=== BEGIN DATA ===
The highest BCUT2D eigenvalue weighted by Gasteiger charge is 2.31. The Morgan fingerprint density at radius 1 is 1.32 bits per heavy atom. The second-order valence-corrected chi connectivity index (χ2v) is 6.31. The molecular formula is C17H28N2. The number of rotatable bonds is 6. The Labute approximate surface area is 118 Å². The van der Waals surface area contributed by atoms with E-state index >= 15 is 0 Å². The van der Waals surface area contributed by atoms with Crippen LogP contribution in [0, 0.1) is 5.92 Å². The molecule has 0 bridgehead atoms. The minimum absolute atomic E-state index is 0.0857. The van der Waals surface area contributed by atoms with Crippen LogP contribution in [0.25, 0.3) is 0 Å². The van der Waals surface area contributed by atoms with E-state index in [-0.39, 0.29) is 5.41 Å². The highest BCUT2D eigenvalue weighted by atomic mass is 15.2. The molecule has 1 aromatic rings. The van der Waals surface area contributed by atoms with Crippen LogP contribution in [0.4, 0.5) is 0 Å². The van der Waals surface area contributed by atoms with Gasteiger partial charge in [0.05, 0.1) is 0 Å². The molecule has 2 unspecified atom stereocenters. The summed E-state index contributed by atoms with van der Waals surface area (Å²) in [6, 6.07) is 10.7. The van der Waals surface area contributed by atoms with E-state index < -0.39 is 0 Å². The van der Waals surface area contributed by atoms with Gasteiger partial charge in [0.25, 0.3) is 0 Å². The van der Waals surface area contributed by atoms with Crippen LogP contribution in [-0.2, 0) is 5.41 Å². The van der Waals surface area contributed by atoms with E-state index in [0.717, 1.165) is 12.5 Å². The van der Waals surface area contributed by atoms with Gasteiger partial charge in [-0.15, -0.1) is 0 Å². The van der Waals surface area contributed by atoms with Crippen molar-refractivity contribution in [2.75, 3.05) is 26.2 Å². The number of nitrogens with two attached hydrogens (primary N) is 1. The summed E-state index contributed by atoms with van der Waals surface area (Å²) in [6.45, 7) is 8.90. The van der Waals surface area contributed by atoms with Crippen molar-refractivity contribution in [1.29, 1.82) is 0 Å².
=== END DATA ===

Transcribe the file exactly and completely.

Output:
The highest BCUT2D eigenvalue weighted by Gasteiger charge is 2.31. The Morgan fingerprint density at radius 1 is 1.32 bits per heavy atom. The second-order valence-corrected chi connectivity index (χ2v) is 6.31. The molecular formula is C17H28N2. The number of rotatable bonds is 6. The Labute approximate surface area is 118 Å². The van der Waals surface area contributed by atoms with E-state index >= 15 is 0 Å². The van der Waals surface area contributed by atoms with Crippen LogP contribution in [0, 0.1) is 5.92 Å². The molecule has 0 bridgehead atoms. The minimum absolute atomic E-state index is 0.0857. The van der Waals surface area contributed by atoms with Crippen LogP contribution in [0.25, 0.3) is 0 Å². The van der Waals surface area contributed by atoms with E-state index in [-0.39, 0.29) is 5.41 Å². The highest BCUT2D eigenvalue weighted by atomic mass is 15.2. The molecule has 1 aromatic rings. The van der Waals surface area contributed by atoms with Crippen LogP contribution in [0.4, 0.5) is 0 Å². The van der Waals surface area contributed by atoms with Gasteiger partial charge in [0.05, 0.1) is 0 Å². The molecule has 2 unspecified atom stereocenters. The summed E-state index contributed by atoms with van der Waals surface area (Å²) in [6, 6.07) is 10.7. The van der Waals surface area contributed by atoms with E-state index < -0.39 is 0 Å². The van der Waals surface area contributed by atoms with Gasteiger partial charge in [0.25, 0.3) is 0 Å². The van der Waals surface area contributed by atoms with Crippen LogP contribution in [-0.2, 0) is 5.41 Å². The van der Waals surface area contributed by atoms with E-state index in [0.717, 1.165) is 12.5 Å². The van der Waals surface area contributed by atoms with Gasteiger partial charge in [-0.15, -0.1) is 0 Å². The van der Waals surface area contributed by atoms with Crippen molar-refractivity contribution in [2.75, 3.05) is 26.2 Å². The number of nitrogens with two attached hydrogens (primary N) is 1. The summed E-state index contributed by atoms with van der Waals surface area (Å²) in [6.45, 7) is 8.90. The van der Waals surface area contributed by atoms with Crippen molar-refractivity contribution in [1.29, 1.82) is 0 Å².